The fate of the franchise of the Seattle Mariners hangs perilously in the balance.
Felix Hernandez has established himself as one of the most dominating pitchers in recent baseball history. As a Cy Young winner and Seattle Mariner icon, Felix Hernandez makes Seattle baseball relevant. With Ichiros declining skills the franchise has been placed on the back of their ace. They signed him to a 5 year $80 million deal, but that’s not going to be enough. Felix Hernandez will soon be a free agent, and before he reaches the ripe age of 28, he’s bound to get monster deals from salivating powerhouses like the Cubbies or the Red Sox or the Yankees.
Sounds familiar out here in the Pacific Northwest. Alex Rodriguez fled to Texas for the biggest contract in Baseball history in the year 2000 and got a quarter of a billion dollars. Rodriguez was probably the best player in the world at that time. And who knows how many more Cy Youngs Felix will win. How many no-hitters he could get, how many wins he could collect (especially as a Yankee), how much he can dominate in October.
It’s possible Felix never pitches in October for Seattle. But he will see the bright lights. The Mariners have never produced a pitcher quite as special as the King. In 25 years, in Cooperstown, we could have a few Mariners finally enshrined in the Hall. With Griffey a first ballot in the waiting, and Ichiro’s career in a downslide and Edgar getting votes for the foreseeable future, King Felix could another name in great Seattle Mariners. Safeco Field can feature a statue sculpted from bronze in center field, Felix pointing to the sky in ecstasy.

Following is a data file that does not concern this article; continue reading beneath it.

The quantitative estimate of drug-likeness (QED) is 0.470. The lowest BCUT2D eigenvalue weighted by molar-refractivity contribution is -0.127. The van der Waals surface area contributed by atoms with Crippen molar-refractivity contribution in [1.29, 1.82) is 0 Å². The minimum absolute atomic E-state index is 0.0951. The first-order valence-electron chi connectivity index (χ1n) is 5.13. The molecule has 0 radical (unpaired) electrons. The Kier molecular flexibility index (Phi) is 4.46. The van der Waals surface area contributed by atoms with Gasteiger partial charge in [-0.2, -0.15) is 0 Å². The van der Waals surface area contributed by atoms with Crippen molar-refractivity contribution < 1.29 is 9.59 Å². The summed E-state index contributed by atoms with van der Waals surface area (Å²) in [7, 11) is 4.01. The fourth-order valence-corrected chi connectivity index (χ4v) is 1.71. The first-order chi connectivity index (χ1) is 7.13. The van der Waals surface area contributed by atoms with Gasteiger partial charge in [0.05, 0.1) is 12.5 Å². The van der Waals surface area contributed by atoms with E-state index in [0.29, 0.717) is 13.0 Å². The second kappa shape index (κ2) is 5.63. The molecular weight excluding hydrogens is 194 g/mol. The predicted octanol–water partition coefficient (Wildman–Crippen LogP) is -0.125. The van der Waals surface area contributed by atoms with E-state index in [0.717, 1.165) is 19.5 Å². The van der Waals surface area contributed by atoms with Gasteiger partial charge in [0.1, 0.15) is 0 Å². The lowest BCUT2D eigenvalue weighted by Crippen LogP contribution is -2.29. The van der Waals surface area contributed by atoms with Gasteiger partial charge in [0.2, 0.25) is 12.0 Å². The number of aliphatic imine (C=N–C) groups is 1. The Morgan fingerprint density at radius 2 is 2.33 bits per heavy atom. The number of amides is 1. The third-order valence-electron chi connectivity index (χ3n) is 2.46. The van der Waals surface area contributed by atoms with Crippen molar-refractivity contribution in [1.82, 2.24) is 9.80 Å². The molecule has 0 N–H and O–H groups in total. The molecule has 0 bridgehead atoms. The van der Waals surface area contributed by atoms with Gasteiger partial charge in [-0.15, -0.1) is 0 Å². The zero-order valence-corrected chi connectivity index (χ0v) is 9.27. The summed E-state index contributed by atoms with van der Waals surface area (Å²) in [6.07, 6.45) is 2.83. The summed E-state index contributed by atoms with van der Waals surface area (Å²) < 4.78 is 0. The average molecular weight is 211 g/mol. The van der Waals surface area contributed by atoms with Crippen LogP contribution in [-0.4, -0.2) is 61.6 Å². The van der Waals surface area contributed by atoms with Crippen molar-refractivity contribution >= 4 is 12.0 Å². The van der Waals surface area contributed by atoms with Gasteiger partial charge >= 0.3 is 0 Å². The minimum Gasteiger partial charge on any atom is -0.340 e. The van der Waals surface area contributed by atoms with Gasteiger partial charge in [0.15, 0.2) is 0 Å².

It’s possible he throws out his arm, fresh into his new contract. It’s possible he just kind of loses his stuff, like Barry Zito. It’s possible he hampers the ball club for more than five years with an empty salary and a torn rotators cuff. But that’s the story for every single pitcher in the league. It’s a hazardous job, but perhaps the most important, that top of the line starter. That ace.
The Seattle Mariners have to understand the implications of these actions, and be aware of their history, because it often times repeats itself. Before Ken Griffey Jr. and Alex Rodriguez really got a chance to gel, with Edgar Martinez and Randy Johnson, it blew up. Then they lost for the next ten years. They finally have a nucleus now, and while their not your father’s Mariners, they still got some talent.
All hail the King.